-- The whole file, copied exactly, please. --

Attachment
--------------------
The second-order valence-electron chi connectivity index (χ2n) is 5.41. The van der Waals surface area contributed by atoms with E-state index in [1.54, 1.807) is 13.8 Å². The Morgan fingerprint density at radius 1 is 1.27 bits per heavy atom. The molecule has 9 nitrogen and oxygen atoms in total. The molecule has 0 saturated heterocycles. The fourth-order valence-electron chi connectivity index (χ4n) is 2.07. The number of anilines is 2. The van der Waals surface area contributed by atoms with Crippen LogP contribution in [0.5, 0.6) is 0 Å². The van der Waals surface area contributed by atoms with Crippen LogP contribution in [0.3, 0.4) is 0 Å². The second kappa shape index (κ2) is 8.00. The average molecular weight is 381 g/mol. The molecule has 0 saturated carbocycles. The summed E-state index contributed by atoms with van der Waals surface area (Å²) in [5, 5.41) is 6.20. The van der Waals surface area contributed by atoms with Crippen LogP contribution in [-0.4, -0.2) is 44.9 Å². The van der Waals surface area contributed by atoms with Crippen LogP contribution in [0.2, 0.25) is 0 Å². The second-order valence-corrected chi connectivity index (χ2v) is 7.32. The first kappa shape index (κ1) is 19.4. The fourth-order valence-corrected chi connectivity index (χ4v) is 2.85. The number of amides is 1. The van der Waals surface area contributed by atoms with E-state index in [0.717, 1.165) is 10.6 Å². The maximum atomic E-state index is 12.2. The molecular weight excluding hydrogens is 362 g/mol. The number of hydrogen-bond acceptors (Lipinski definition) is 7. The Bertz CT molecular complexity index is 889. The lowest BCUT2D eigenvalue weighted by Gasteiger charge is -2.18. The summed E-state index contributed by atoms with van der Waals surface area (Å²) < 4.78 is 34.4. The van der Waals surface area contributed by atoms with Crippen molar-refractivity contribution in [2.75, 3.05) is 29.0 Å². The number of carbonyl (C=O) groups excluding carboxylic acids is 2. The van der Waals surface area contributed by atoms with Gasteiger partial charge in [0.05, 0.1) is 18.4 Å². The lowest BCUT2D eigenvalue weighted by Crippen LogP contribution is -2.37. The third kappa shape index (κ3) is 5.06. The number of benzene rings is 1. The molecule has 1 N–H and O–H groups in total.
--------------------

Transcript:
The second-order valence-electron chi connectivity index (χ2n) is 5.41. The van der Waals surface area contributed by atoms with E-state index in [1.54, 1.807) is 13.8 Å². The Morgan fingerprint density at radius 1 is 1.27 bits per heavy atom. The molecule has 9 nitrogen and oxygen atoms in total. The molecule has 0 saturated heterocycles. The fourth-order valence-electron chi connectivity index (χ4n) is 2.07. The number of anilines is 2. The van der Waals surface area contributed by atoms with Crippen LogP contribution in [0.5, 0.6) is 0 Å². The van der Waals surface area contributed by atoms with Crippen LogP contribution in [0.3, 0.4) is 0 Å². The second kappa shape index (κ2) is 8.00. The average molecular weight is 381 g/mol. The molecule has 0 saturated carbocycles. The summed E-state index contributed by atoms with van der Waals surface area (Å²) in [5, 5.41) is 6.20. The van der Waals surface area contributed by atoms with Crippen LogP contribution in [-0.4, -0.2) is 44.9 Å². The van der Waals surface area contributed by atoms with Crippen LogP contribution in [0.2, 0.25) is 0 Å². The second-order valence-corrected chi connectivity index (χ2v) is 7.32. The first kappa shape index (κ1) is 19.4. The fourth-order valence-corrected chi connectivity index (χ4v) is 2.85. The number of amides is 1. The van der Waals surface area contributed by atoms with E-state index in [0.717, 1.165) is 10.6 Å². The maximum atomic E-state index is 12.2. The molecular weight excluding hydrogens is 362 g/mol. The number of hydrogen-bond acceptors (Lipinski definition) is 7. The Bertz CT molecular complexity index is 889. The lowest BCUT2D eigenvalue weighted by Gasteiger charge is -2.18. The summed E-state index contributed by atoms with van der Waals surface area (Å²) < 4.78 is 34.4. The van der Waals surface area contributed by atoms with Crippen molar-refractivity contribution in [2.75, 3.05) is 29.0 Å². The number of carbonyl (C=O) groups excluding carboxylic acids is 2. The van der Waals surface area contributed by atoms with Gasteiger partial charge in [0.05, 0.1) is 18.4 Å². The lowest BCUT2D eigenvalue weighted by Crippen LogP contribution is -2.37. The third kappa shape index (κ3) is 5.06. The number of benzene rings is 1. The molecule has 1 N–H and O–H groups in total.